Polar and Falkland Islands specialist Conor Powell was wowed by the epic scale and pristine beauty of the White Continent
A zodiac boat in Fournier Bay, Antarctica
The last day of my expedition cruise was gorgeously clear. We spent the morning trailing a pod of humpback whales, intelligent creatures that liked nothing more than playing cat and mouse with our little Zodiac boats. As we sat and watched three whales dive in the distance, there was suddenly an almighty roar just behind us. A mother and calf had surfaced so close that I almost fell out of the boat with surprise! The mother quickly dived again but the three-ton calf bobbed around on the surface for a minute or so, allowing me to get this picture. It was an incredible experience.
One of my favourite stops was the ‘Iceberg Graveyard’. This is a huge, relatively shallow enclosed bay, not far from the Lemaire Channel. Ocean currents push huge icebergs into the bay, where they become beached, and form skyscrapers of ice. Each one is wonderfully unique and, rather like looking at clouds, the brain soon starts to recognise familiar shapes. I was also fascinated by the colours – I never knew there were so many shades of blue! While cruising through the graveyard we did have to be careful not to get too close. Not all the icebergs were beached, and we saw several roll over in dramatic fashion, as the underwater ice melted. Nothing in Antarctica is still for long!
You can’t talk about Antarctica without talking about penguins. They are the iconic inhabitants of the continent, and I saw plenty of gentoos, chinstraps and Adélies during my trip. However, my favourite was the rockhopper, a resident of the Falkland Islands (which is visited by some expedition cruises). Whereas the more common gentoos could be shy and retiring, the rockhoppers were fearless and full of character, which allowed me to get some excellent close-up shots. I quickly learned that if you got down on your stomach and waited, the inquisitive birds would soon wander over to check you out. You had to be careful not to startle them as you moved away though, otherwise you might end up being viciously pecked!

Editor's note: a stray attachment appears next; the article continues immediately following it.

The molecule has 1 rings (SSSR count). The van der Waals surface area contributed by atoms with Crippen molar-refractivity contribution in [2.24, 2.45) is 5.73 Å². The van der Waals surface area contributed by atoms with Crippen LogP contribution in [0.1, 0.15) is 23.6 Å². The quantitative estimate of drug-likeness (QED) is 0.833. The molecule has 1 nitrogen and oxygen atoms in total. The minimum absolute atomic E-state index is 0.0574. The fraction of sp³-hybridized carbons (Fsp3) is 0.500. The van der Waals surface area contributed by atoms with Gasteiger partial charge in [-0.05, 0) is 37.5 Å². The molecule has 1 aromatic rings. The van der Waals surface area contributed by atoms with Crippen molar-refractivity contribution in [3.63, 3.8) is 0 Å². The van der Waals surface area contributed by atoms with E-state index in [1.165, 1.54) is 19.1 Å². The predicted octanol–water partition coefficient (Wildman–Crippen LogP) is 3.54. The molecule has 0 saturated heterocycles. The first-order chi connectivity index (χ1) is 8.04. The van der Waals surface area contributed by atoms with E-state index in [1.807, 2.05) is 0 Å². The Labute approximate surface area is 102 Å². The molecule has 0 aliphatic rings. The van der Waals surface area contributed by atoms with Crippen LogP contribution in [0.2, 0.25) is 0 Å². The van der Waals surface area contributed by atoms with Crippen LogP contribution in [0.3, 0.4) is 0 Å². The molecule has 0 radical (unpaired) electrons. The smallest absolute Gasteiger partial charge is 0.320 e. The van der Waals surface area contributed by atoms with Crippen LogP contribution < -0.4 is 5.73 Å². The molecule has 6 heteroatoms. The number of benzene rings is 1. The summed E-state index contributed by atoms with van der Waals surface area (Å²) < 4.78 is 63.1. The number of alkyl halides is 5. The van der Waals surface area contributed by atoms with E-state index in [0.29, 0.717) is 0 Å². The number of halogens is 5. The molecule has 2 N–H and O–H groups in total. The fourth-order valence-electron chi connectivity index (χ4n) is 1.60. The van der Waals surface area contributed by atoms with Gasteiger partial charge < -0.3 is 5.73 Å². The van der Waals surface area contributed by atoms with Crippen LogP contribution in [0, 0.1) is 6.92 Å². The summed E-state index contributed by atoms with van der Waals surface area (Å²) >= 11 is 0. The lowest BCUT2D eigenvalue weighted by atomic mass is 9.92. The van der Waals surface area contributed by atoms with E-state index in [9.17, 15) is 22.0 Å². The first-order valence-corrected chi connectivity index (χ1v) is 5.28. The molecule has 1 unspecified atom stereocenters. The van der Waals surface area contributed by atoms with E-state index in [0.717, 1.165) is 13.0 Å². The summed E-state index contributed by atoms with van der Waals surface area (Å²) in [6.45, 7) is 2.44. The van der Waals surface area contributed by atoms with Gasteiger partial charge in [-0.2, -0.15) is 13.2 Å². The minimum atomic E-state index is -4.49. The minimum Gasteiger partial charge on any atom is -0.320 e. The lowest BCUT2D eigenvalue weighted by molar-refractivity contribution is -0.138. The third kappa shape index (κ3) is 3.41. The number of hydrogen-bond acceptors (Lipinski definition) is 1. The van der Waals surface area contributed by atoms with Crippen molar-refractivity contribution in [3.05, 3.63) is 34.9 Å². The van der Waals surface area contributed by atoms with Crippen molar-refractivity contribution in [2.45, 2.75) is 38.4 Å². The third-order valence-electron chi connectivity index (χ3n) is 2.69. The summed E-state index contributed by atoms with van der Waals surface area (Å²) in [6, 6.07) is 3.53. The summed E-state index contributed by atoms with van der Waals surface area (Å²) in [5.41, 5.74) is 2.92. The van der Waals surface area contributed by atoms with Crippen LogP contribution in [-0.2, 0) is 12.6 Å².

Finding a sense of scale
For me, this picture captures something of the immense scale of Antarctica. The expedition vessel in the foreground was my home for ten days, and felt quite large (despite having only 80 passengers). However, it was soon dwarfed by the mountains and icebergs of the White Continent. I lost count of the times that I would see what looked to be a huge peak, only to have the clouds clear and reveal it was only a foothill! This was probably the most lasting impression of my trip: everything was larger, whiter and more impressive than I had expected.